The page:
In the more recent case of Milagros Joaquino v. Lourdes Reyes,[16] the Court reiterated its ruling that matters relating to the rights of filiation and heirship must be ventilated in the proper probate court in a special proceeding instituted precisely for the purpose of determining such rights. Citing the case of Agapay v. Palang,[17] this Court held that the status of an illegitimate child who claimed to be an heir to a decedents estate could not be adjudicated in an ordinary civil action which, as in this case, was for the recovery of property. However, we are not unmindful of our decision in Portugal v. Portugal-Beltran,[18] where the Court relaxed its rule and allowed the trial court in a proceeding for annulment of title to determine the status of the party therein as heirs, to wit: It appearing, however, that in the present case the only property of the intestate estate of Portugal is the Caloocan parcel of land, to still subject it, under the circumstances of the case, to a special proceeding which could be long, hence, not expeditious, just to establish the status of petitioners as heirs is not only impractical; it is burdensome to the estate with the costs and expenses of an administration proceeding. And it is superfluous in light of the fact that the parties

15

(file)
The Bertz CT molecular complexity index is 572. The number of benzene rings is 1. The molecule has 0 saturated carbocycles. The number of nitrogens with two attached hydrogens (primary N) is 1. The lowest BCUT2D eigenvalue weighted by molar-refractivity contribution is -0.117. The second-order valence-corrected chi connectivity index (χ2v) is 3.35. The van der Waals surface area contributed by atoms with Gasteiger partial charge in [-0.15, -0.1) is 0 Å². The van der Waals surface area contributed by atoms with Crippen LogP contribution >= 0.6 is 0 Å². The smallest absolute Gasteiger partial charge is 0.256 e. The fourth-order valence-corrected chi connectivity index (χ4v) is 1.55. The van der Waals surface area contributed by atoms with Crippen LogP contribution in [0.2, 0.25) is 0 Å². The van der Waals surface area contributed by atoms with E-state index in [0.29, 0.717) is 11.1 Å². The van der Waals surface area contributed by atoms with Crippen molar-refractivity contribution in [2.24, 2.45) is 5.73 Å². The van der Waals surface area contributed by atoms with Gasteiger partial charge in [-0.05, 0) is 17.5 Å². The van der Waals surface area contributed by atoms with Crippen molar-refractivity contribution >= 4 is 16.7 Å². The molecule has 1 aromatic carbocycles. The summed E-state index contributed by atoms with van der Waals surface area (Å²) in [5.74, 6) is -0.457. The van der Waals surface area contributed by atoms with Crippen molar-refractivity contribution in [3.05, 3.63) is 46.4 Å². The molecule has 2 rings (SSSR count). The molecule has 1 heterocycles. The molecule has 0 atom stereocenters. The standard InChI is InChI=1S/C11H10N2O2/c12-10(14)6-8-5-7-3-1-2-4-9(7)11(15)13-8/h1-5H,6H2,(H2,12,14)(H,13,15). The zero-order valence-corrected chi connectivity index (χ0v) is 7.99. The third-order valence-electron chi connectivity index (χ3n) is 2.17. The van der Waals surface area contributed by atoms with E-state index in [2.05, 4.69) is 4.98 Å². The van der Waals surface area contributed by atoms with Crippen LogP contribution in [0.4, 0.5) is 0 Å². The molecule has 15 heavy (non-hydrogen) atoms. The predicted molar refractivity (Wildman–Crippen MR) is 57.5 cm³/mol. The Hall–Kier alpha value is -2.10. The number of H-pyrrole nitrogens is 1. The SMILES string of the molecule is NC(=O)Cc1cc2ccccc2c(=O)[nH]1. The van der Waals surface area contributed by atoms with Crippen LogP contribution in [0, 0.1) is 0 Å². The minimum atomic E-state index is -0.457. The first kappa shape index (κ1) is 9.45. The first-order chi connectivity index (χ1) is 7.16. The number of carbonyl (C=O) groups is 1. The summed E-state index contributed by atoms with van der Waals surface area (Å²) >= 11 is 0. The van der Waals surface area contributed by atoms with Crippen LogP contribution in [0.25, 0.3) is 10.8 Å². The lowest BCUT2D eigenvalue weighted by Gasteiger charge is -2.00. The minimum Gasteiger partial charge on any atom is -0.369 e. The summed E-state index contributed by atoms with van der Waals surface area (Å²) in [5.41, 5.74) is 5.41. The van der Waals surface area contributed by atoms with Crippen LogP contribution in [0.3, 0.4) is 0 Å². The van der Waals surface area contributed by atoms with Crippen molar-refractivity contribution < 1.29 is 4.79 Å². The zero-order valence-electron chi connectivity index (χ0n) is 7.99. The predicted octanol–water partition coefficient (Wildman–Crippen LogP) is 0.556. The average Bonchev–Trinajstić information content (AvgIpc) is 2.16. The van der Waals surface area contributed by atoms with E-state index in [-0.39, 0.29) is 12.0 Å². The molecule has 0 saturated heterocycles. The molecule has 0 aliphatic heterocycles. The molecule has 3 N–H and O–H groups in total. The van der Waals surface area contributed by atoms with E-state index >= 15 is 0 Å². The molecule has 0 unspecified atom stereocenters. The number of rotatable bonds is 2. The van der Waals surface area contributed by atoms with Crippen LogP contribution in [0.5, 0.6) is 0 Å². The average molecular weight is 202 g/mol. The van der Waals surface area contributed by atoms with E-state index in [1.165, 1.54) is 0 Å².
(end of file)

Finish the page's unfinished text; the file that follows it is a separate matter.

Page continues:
to the civil case subject of the present case, could and had already in fact presented evidence before the trial court which assumed jurisdiction over the case upon the issues it defined during pre-trial. In fine, under the circumstances of the present case, there being no compelling reason to still subject Portugals estate to administration proceedings since a determination of petitioners status as heirs could be achieved in the civil case filed by petitioners (Vide Pereira v. Court of Appeals, 174 SCRA 154 [1989]; Intestate Estate of Mercado v. Magtibay, 96 Phil. 383 [1955]), the trial court should proceed to evaluate the evidence presented by the parties during the trial and render a decision thereon upon the issues it defined during pre-trial, x x x. (emphasis supplied) Similarly, in the present case, there appears to be only one parcel of land being claimed by the contending parties as their inheritance from Juan Gabatan. It would be more practical to dispense with a separate special proceeding for the determination of the status of respondent as the sole heir of Juan Gabatan, specially in light of the fact that the parties to Civil Case No. 89-092, had voluntarily submitted the issue to the RTC and already presented their evidence regarding the issue of heirship in these proceeding. Also the RTC assumed jurisdiction over the same and consequently rendered judgment thereon. We GRANT the petition. After a meticulous review of the records of this case, we find insufficient and questionable the basis of the RTC in conferring upon respondent the status of sole heir of Juan Gabatan. Respondent, in asserting to be entitled to possession and ownership of the property, pinned her claim entirely on her alleged status as sole heir of Juan Gabatan. It was incumbent upon her to present preponderant evidence in support of her complaint. Under the Civil Code, the filiation of legitimate children is established by any of the following: ART. 265. The filiation of legitimate children is proved by the record of birth appearing in the Civil Register, or by an authentic document or a final judgment. ART. 266. In the absence of the titles indicated in the preceding article, the filiation shall be proved by the continuous possession of status of a legitimate child. ART. 267. In the absence of a record of birth, authentic document, final judgment or possession of status, legitimate filiation may be proved by any other means allowed by the Rules of Court and special laws. Here, two conflicting birth certificates[19] of respondent were presented at the RTC. Respondent, during her direct testimony, presented and identified a purported certified true copy of her typewritten birth certificate which indicated that her mothers maiden name was Hermogena Clarito Gabatan. Petitioners, on the other hand, presented a certified true copy of respondents handwritten birth certificate which differed from the copy presented by respondent. Among the differences was respondents mothers full maiden name which was indicated as Hermogena Calarito in the handwritten birth certificate. In resolving this particular issue, the trial court ruled in this wise: The parties are trying to outdo with (sic) each other by presenting two conflicting Certificate (sic) of Live Birth of plaintiff herein, Lourdes Evero Pacana, which are Exhibit A for the plaintiff and Exhibit 1 for the defendants. Which of this (sic) is genuine, and which is falsified. These (sic) issue is crucial and requires serious scrutiny. The Court is of the observation that Exhibit A for the plaintiff which is a certified true copy is in due form and bears the as is and where is rule. It has the impression of the original certificate. The forms (sic) is an old one used in the 1950s. Her mothers maiden name appearing thereof is Hermogina (sic) Clarito Gabatan. While Exhibit 1, the entries found thereof (sic) is handwritten which is very unusual and of dubious source. The form used is of latest vintage. The entry on the space for mothers maiden name is Hermogena